ENGLEWOOD, Colo.—Annual compensation for primary care and specialty care groups in academic practice slowed between 2008 and 2009, increasing only 2.93 percent for primary care physicians and 2.43 percent for specialists, according to the MGMA Academic Practice Compensation and Production Survey for Faculty and Management: 2010 Report Based on 2009 Data. Primary care physicians reported compensation of $158,218, while specialty care physicians reported compensation of $238,587, a difference of $80,369. From 1999 to 2009, compensation in academic practices continued to trail that in private practices.
Between 2005 and 2009, compensation for primary care providers’ in academic practice rose 16.96 percent, and compensation for specialists increased 20.81 percent. For physicians in internal medicine, compensation increased 4.46 percent between 2008 and 2009, while the annual compensation of family practitioners increased only .42 percent. By comparison, compensation for cardiologists (invasive) increased 7.29 percent while neurologists’ compensation decreased 2.52 percent between 2008 and 2009. Ophthalmologists experienced a 9.35 percent rise in compensation over the past year, while many other specialists reported slight decreases in compensation.
Factors that contributed to changes in compensation levels included geographic section, faculty rank and productivity. Median compensation for primary care physicians increased in three of the four reporting geographic sections, the greatest increase occurring in the Midwest (6.75 percent). Physicians in the Western section reported a decline in compensation. Specialists reported similar trends; compensation in the Western section decreased by 2.11 percent between 2008 and 2009.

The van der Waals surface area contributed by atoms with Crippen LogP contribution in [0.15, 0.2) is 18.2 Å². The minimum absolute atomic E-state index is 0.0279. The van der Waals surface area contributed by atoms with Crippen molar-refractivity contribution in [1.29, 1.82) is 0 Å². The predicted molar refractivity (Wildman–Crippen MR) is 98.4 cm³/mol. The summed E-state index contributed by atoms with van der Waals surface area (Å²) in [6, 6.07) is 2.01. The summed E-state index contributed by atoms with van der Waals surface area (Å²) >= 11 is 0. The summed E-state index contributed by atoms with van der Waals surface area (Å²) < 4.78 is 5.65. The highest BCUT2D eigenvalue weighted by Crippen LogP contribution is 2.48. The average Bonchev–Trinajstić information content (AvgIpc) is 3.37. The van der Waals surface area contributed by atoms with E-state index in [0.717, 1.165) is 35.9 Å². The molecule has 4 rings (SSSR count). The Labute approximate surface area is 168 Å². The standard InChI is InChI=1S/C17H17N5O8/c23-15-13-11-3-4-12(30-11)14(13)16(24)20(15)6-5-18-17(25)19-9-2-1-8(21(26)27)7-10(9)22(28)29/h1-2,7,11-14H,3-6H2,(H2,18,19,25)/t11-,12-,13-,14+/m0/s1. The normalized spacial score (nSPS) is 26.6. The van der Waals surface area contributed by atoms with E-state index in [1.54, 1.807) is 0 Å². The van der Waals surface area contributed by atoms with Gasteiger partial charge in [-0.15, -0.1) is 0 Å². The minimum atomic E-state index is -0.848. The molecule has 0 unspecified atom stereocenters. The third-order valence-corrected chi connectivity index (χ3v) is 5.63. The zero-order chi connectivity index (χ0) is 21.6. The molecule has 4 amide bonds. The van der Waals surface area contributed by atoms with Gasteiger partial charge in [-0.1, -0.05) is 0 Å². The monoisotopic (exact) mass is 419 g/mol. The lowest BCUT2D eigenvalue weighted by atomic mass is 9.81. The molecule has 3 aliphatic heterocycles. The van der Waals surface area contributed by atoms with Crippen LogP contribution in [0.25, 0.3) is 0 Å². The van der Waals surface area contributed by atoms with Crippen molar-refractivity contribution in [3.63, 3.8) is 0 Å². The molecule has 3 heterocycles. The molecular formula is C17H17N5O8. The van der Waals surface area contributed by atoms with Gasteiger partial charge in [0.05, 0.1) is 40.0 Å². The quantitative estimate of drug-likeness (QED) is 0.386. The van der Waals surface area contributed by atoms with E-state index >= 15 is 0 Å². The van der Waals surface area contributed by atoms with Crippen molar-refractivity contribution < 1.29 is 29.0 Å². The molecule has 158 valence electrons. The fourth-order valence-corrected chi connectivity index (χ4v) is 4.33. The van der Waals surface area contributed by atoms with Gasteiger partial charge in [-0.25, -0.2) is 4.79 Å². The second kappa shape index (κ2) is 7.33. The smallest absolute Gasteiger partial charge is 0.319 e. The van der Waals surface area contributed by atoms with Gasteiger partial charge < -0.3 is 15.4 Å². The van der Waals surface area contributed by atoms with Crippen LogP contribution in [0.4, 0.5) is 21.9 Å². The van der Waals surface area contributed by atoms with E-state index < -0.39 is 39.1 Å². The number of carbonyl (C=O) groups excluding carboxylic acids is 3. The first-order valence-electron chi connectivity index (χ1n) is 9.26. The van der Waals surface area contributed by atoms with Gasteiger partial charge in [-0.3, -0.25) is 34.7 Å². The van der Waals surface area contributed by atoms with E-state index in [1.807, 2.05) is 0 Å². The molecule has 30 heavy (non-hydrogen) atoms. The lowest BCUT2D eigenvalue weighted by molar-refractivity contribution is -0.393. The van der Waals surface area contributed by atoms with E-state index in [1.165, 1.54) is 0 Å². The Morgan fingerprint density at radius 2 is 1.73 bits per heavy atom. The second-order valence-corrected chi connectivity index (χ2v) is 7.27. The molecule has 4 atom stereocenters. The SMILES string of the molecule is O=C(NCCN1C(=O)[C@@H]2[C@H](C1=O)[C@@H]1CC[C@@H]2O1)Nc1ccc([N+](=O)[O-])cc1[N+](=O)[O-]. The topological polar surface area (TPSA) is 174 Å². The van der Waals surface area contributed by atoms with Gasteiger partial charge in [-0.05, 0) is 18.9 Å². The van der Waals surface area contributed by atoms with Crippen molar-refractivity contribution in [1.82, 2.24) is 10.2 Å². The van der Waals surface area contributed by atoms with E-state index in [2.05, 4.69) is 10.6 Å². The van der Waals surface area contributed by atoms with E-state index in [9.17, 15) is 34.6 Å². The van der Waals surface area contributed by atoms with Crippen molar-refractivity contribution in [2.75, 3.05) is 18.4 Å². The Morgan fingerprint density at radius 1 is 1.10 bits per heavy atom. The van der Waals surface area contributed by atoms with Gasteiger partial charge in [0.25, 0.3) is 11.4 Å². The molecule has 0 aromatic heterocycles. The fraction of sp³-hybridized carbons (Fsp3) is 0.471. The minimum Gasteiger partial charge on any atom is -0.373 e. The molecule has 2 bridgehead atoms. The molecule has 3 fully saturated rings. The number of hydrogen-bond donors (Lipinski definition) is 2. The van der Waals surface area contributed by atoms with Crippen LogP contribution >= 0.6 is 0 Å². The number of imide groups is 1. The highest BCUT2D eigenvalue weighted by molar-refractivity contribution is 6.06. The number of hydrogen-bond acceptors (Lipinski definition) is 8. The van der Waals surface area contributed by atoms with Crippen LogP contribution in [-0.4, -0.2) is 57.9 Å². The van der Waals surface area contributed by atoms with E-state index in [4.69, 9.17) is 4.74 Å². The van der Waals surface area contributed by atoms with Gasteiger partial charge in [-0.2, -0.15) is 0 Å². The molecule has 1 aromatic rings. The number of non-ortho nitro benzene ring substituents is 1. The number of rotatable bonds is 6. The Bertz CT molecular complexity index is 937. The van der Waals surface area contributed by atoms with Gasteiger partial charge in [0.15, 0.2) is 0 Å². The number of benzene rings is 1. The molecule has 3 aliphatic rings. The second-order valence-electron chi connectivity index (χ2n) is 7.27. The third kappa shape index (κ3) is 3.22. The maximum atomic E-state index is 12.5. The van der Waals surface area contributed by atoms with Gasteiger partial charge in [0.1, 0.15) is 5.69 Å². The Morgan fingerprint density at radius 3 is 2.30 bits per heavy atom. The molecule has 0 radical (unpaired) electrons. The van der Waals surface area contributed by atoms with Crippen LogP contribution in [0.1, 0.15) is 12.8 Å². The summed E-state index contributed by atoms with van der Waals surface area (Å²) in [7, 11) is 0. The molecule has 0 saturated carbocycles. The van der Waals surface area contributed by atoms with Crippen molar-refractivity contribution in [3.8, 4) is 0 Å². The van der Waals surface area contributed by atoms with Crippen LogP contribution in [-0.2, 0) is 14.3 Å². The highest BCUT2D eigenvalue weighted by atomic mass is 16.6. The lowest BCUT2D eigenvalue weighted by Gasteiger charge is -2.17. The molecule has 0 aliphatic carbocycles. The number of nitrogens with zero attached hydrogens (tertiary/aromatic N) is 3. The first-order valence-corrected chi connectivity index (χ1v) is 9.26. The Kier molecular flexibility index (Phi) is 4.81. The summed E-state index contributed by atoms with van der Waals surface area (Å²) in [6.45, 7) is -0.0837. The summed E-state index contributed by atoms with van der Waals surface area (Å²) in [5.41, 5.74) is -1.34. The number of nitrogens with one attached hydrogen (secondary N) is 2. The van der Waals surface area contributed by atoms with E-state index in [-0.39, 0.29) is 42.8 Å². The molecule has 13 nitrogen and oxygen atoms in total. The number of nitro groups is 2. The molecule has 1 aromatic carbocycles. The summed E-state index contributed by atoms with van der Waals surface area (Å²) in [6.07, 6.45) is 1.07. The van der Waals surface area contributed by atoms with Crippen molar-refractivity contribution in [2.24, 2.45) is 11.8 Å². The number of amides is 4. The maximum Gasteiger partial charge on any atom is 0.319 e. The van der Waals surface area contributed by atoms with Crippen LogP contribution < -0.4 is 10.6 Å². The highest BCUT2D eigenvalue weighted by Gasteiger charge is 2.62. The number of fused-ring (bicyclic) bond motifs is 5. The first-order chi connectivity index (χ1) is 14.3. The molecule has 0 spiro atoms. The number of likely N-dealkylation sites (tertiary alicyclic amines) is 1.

Survey respondents also reported compensation increases and decreases based on faculty rank. Primary care positions, including that of department chair experienced increased compensation (up 13.86 percent from 2008). Some specialty care professionals reported decreased compensation based on their rank. Compensation for assistant professors and professors decreased .09 percent and .07 percent respectively.
“The economics of academic medicine are that teaching and research activities are not reimbursed in the same manner as in clinical practice,” explained Billy Newton, vice dean for Finance and Resource Planning at Duke University School of Medicine, about the difference in compensation between academic and private practices. “The private practicing physician typically produces more patient care revenue than the academic physician, whose role also includes teaching, research, and other administrative efforts.”
The Academic Practice Compensation and Production Survey for Faculty and Management: 2010 Report Based on 2009 Data is academic-specific data that provides data encompassing physician and non physician faculty and management.